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Updated 23 minutes ago
For once, Gov. Tom Wolf pitched budget ideas to the Legislature and Republicans didn't dismiss his proposal out of hand.
The Democrat avoided calls to raise sales and personal income taxes, proposals that are anathema to the most conservative Legislature in modern state history. Instead, the $32.3-billion proposal Wolf unveiled last week touched on some Republican priorities: streamlining state government, lowering business taxes and limiting corporate welfare.
“The budget has many areas where compromise can be reached,” said G. Terry Madonna, a political science professor at Franklin & Marshall College in Lancaster, adding “the overall spend and the priorities for spending seem in line for compromise.”
Wolf's budget secretary said the proposal's 1.8 percent spending increase, or about $571.5 million, adheres to standards of the Taxpayer Bill of Rights, known as TABOR — a libertarian concept that attempts to restrain the growth of government spending. The conservative Commonwealth Foundation says the TABOR limit would be 1.16 percent if the state limited spending to inflation plus population.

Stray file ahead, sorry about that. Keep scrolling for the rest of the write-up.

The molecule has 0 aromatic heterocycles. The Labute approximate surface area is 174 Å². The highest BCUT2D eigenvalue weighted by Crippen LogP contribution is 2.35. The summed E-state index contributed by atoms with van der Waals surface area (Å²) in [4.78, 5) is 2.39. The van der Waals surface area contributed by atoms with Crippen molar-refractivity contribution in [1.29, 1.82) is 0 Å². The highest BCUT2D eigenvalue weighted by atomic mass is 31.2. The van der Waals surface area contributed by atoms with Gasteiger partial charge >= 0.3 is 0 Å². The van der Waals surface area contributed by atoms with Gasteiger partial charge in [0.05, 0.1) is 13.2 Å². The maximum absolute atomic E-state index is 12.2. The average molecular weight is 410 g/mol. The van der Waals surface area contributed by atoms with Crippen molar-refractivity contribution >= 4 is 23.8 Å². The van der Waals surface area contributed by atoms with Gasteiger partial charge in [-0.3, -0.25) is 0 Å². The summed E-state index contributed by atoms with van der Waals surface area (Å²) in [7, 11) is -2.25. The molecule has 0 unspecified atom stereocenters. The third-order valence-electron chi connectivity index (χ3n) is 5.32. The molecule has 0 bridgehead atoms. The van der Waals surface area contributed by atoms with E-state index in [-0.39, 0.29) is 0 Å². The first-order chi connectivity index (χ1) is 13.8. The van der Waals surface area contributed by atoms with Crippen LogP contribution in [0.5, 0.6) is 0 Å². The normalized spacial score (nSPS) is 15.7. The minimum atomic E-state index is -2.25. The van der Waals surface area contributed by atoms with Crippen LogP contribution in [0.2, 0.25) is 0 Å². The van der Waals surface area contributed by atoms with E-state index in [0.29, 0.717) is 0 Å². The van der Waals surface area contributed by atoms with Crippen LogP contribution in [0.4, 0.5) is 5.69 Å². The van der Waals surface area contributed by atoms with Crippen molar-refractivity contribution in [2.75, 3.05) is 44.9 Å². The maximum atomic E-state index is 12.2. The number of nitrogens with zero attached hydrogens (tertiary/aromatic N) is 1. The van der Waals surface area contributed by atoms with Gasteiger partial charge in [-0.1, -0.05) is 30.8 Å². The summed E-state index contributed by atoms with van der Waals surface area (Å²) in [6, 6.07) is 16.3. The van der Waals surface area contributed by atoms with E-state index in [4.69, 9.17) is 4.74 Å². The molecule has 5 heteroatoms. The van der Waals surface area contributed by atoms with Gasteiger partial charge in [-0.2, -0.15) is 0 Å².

Reaction from Republican leadership wasn't as harsh as when Wolf proposed his first two budgets.
House Majority Leader Dave Reed, R-Indiana County, called Wolf's latest proposal “a realistic starting point” that represents a “180-degree turn” in terms of budget priorities. He added Republicans “are heartened” by Wolf's proposed $2 billion in spending reductions and agency consolidations but said there are questions regarding $1 billion in new spending from a severance tax, closing certain tax loopholes and other revenue tweaks.
Republican Senate leaders criticized Wolf's severance tax proposal and his budget plan for not going far enough to change the two public pension systems.
Despite Wolf and Republicans starting off closer on budget spending, a wedge was driven swiftly when the Senate approved three controversial bills: limiting legal abortions after 20 weeks of pregnancy; preventing automatic deductions of union dues from public employee paychecks; and threatening state grants for so-called “sanctuary” municipalities.
Wolf opposes the union dues legislation, dubbed “paycheck protection” by supporters, and he is monitoring the sanctuary legislation and federal activity on the issue, a spokesman said. He adamantly opposes the abortion bill, pledging to veto the measure if it reaches his desk.
Senate Republicans attained a veto-proof majority, but the House GOP didn't. About a dozen House Democrats would need to support a veto override for the House to reach the two-thirds majority.
Madonna said a veto would provide a considerable strain to relations between Wolf and Republican legislative leadership.
More animosity can be stirred throughout legislative budget hearings, where lawmakers plan to heavily scrutinize the governor's proposal. All of this occurs with rumblings about the 2018 political campaign in the background.
“The temperature in the capitol and around the state will only rise,” Madonna said.
Kevin Zwick is a Trib Total Media staff writer. Reach him at 724-850-2856 or firstname.lastname@example.org.
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